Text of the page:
A large study in Italy shows that taking statins daily has a significant impact in raising the risk of type 2 diabetes.
The researchers monitored over 115,000 people in the Lombardy region that had been treated with statins during 2003 and 2004. The researchers noted rates of adherence to the therapy by the proportion of days in which patients took statins. The participants were then reviewed for presence of type 2 diabetes in 2010.
The results showed that over 11,000 patients developed diabetes by 2010. The lowest rates of diabetes were from patients with a very low adherence to statin therapy; those who took statins on less than 25% of days.
By comparison to those in the lowest group of adherence, rates of diabetes rose steadily as the proportion of days covered by exposure to statins increased:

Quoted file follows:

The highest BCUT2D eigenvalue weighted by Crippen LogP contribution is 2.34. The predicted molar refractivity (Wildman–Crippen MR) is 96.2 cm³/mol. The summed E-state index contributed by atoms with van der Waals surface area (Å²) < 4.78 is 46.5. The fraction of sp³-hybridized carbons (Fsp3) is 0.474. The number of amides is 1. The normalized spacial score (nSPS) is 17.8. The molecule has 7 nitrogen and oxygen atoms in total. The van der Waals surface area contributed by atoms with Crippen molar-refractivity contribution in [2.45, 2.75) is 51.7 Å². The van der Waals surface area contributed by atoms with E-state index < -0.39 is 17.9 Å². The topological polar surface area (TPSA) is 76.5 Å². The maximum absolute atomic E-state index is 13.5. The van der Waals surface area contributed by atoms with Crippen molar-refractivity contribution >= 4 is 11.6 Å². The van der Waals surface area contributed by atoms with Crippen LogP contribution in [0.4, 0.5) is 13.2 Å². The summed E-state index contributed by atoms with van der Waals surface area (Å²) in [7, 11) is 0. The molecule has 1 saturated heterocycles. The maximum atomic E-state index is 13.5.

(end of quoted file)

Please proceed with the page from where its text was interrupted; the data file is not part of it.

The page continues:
Took statins 26-50% of days: 12% higher risk of diabetes
Took statins 51-75% of days: 22% higher risk of diabetes
Took statins 76-100% of days: 32% higher risk of diabetes

Currently, the National Institute for Health and Care Excellence (NICE) is considering plans to increase the introduction of statins to include people at a relatively low risk of heart disease.
Statins are cholesterol lowering drugs which have been shown to reduce the risk of serious heart problems, including heart attacks, in around 1 in 100 people. The increased risk of diabetes on statins, however, could substantially increase the already substantial diabetes prevalence in the UK.

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